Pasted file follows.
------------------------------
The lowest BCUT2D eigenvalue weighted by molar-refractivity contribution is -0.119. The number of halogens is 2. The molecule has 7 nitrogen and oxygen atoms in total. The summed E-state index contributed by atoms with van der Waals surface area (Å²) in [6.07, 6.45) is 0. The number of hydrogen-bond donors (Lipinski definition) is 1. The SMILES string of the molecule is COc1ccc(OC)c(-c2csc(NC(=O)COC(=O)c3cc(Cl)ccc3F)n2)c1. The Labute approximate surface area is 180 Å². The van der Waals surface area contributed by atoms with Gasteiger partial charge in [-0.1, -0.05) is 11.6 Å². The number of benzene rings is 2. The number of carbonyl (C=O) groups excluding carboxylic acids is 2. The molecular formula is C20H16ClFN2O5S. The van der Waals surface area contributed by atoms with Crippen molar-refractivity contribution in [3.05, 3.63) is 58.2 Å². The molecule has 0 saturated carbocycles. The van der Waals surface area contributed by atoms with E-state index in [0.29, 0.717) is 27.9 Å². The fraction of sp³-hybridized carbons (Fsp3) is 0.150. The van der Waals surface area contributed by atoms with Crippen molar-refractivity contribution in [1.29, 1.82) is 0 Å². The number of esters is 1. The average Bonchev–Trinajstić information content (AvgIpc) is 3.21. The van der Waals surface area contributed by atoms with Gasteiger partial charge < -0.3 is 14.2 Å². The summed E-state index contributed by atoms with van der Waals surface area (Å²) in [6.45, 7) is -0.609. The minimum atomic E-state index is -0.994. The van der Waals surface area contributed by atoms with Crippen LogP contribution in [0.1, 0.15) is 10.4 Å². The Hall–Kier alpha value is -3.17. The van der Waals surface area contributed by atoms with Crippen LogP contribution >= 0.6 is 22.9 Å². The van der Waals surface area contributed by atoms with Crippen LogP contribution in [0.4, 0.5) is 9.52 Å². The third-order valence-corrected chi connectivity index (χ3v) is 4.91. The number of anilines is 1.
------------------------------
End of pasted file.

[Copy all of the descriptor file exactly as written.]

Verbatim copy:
The lowest BCUT2D eigenvalue weighted by molar-refractivity contribution is -0.119. The number of halogens is 2. The molecule has 7 nitrogen and oxygen atoms in total. The summed E-state index contributed by atoms with van der Waals surface area (Å²) in [6.07, 6.45) is 0. The number of hydrogen-bond donors (Lipinski definition) is 1. The SMILES string of the molecule is COc1ccc(OC)c(-c2csc(NC(=O)COC(=O)c3cc(Cl)ccc3F)n2)c1. The Labute approximate surface area is 180 Å². The van der Waals surface area contributed by atoms with Gasteiger partial charge in [-0.1, -0.05) is 11.6 Å². The number of benzene rings is 2. The number of carbonyl (C=O) groups excluding carboxylic acids is 2. The molecular formula is C20H16ClFN2O5S. The van der Waals surface area contributed by atoms with Crippen molar-refractivity contribution in [3.05, 3.63) is 58.2 Å². The molecule has 0 saturated carbocycles. The van der Waals surface area contributed by atoms with E-state index in [0.29, 0.717) is 27.9 Å². The fraction of sp³-hybridized carbons (Fsp3) is 0.150. The van der Waals surface area contributed by atoms with Crippen molar-refractivity contribution in [1.29, 1.82) is 0 Å². The number of esters is 1. The average Bonchev–Trinajstić information content (AvgIpc) is 3.21. The van der Waals surface area contributed by atoms with Gasteiger partial charge < -0.3 is 14.2 Å². The summed E-state index contributed by atoms with van der Waals surface area (Å²) in [6.45, 7) is -0.609. The minimum atomic E-state index is -0.994. The van der Waals surface area contributed by atoms with Crippen LogP contribution in [0.1, 0.15) is 10.4 Å². The Hall–Kier alpha value is -3.17. The van der Waals surface area contributed by atoms with Crippen LogP contribution >= 0.6 is 22.9 Å². The van der Waals surface area contributed by atoms with Crippen LogP contribution in [0.4, 0.5) is 9.52 Å². The third-order valence-corrected chi connectivity index (χ3v) is 4.91. The number of anilines is 1.